Tips for building wooden stables


Choosing to build wooden stables that have both form and function takes planning. Skimping on the planning stage can result in errors during the planning and building stage which can then leave you with expensive modifications. When planning your stables consider the total number of horses you have and how many you might expect to have in the future, you need to plan for every eventuality including the possibility of later extension to your wooden buildings.

Instructions for building wooden stables

The first thing to consider, especially if you have large horses, is that the corridors are wide enough for two horses to pass through without touching. Some horses, especially the racing kind, are skittish and protective of their space. Also, the horses groom needs to be able to work on and around the horses in comfort. The main stable space also needs to house a wash, storage and tack room area and of course the horse stalls themselves.  

Lighting fixtures need to be placed out of major thoroughfares and of course out of the horses' reach. If you can't keep light fittings away from the horses, then encase them in wire cages.

The ceilings of your wooden stables need to be high enough to easily accommodate a horse with a mounted rider or a handler and a rearing horse. This is essence means that the ceilings need to be at least nine foot or higher.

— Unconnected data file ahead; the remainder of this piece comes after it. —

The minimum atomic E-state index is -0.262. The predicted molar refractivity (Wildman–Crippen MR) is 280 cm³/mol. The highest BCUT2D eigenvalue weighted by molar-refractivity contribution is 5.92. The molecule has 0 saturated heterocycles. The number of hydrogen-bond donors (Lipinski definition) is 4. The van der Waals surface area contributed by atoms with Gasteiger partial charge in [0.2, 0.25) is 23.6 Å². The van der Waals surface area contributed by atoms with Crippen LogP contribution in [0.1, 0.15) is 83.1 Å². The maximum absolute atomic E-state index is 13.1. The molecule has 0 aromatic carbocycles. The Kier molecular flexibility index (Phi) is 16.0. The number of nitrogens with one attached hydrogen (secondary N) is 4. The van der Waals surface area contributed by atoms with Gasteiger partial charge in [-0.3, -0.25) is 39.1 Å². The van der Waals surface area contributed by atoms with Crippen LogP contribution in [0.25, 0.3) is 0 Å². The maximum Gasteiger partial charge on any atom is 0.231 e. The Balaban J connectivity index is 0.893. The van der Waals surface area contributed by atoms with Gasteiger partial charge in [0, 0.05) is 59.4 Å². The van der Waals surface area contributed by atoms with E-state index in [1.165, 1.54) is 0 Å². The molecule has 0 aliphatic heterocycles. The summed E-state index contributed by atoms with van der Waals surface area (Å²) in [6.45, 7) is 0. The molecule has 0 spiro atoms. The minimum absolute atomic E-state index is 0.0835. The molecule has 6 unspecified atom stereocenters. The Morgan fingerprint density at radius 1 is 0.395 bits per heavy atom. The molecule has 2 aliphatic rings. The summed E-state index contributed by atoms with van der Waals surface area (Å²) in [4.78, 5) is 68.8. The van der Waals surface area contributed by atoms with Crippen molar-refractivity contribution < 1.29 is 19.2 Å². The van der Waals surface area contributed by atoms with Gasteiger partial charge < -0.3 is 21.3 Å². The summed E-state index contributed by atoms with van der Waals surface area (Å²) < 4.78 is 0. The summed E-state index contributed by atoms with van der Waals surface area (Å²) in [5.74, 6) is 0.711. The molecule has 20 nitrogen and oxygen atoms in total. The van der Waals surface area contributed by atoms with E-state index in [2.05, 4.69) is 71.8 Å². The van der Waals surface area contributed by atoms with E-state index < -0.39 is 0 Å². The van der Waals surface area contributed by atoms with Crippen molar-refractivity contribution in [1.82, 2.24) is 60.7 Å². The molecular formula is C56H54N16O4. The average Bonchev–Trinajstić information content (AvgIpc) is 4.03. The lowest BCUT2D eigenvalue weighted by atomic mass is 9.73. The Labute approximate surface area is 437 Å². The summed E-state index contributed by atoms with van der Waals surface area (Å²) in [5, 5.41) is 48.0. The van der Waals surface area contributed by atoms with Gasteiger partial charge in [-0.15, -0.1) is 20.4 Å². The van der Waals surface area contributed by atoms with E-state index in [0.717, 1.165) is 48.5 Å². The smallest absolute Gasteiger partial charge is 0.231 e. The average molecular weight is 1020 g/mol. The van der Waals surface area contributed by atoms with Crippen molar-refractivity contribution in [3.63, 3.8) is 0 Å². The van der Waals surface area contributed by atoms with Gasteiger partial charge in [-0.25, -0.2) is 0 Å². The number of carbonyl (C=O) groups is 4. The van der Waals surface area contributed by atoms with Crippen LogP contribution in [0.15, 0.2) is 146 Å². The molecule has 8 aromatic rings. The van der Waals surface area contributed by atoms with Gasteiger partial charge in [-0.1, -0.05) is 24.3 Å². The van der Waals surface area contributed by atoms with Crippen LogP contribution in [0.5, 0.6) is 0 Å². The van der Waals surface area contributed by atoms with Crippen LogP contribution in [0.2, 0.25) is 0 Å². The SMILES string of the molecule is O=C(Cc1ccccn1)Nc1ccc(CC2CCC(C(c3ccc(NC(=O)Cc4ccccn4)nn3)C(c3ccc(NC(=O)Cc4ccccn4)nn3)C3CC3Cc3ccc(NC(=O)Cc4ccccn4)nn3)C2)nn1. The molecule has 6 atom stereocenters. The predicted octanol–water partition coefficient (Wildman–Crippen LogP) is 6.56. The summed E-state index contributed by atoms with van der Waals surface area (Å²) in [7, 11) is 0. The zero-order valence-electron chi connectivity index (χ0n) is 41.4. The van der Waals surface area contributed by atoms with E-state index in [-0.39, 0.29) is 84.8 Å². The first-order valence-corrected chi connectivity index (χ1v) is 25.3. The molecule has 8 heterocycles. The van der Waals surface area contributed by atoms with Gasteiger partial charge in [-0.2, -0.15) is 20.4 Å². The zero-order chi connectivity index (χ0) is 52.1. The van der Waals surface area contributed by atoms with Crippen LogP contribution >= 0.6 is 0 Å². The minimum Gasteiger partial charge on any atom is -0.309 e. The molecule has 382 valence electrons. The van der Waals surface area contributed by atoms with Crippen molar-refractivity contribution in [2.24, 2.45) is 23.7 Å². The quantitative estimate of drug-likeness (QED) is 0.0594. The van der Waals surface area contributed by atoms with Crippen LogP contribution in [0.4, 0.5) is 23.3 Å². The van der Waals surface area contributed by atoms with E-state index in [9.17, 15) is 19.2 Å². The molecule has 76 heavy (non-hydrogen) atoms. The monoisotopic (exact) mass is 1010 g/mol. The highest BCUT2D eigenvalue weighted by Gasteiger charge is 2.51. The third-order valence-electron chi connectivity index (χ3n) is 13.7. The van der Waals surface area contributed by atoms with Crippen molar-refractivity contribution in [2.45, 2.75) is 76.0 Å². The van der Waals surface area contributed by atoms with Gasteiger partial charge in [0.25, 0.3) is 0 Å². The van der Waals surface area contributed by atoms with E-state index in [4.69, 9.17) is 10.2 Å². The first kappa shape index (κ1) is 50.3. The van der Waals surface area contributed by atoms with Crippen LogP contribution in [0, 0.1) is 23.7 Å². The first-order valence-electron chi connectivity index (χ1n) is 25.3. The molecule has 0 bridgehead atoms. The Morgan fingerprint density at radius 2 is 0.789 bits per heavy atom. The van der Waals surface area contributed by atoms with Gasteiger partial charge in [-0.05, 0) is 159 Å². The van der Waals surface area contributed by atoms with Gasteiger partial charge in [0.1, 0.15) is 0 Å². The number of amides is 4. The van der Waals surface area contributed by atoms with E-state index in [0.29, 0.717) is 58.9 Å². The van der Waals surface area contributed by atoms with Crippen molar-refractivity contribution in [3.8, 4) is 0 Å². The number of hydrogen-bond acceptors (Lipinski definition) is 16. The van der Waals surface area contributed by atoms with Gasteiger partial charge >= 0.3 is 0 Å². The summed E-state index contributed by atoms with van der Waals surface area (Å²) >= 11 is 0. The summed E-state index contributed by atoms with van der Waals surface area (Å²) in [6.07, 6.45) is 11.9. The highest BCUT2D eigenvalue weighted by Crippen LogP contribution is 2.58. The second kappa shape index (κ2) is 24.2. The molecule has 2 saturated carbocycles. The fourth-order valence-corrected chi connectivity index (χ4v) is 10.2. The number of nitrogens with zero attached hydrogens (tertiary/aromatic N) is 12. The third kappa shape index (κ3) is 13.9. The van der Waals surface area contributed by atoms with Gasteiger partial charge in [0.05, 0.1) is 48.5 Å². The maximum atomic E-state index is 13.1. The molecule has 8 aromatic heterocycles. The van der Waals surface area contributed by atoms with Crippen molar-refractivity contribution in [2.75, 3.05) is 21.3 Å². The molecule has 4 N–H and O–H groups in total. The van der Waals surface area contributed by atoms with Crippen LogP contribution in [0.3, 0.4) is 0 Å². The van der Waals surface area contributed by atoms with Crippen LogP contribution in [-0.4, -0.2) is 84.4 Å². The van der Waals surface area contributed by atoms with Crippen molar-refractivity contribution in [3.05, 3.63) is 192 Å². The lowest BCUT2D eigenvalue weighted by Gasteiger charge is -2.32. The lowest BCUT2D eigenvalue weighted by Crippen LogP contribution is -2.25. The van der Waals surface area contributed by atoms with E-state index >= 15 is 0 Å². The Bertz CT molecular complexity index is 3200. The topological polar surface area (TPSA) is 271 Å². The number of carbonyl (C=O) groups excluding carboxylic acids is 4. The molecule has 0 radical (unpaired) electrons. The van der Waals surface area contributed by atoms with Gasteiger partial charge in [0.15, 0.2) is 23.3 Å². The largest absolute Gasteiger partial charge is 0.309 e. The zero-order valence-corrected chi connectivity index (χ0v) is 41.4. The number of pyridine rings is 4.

Materials for building wooden stables.

The outside of most barns are actually metal while the insides and individual stalls are made of heavy, dense wood. Base the size of the stalls on the size of your horses and consider ventilation, water, fire safety and electrical needs.

Drainage is also an important factor when building wooden stables. Horses’ urine can badly damage their hooves not to mention make the working are unpleasant to be in. Urine can also damage both the metal and after a while the wood as well. Most championship barns are built on gravel, layered with clay and then have heavy duty stall mats in each stall. The stalls have an outward slant and the barn is placed on a hill, with gentle slopes on each side to allow for maximum drainage.

Warnings when building wooden stables

Concrete floors are great for disinfection, but can pose a problem with drainage if not installed properly.

Wooden floors can be laid for drainage, but they don't last long and are slippery when wet, posing a risk to the horse.


Jon william stables have been sucessfully building wooden stables and other timber buildings for over 20 years.

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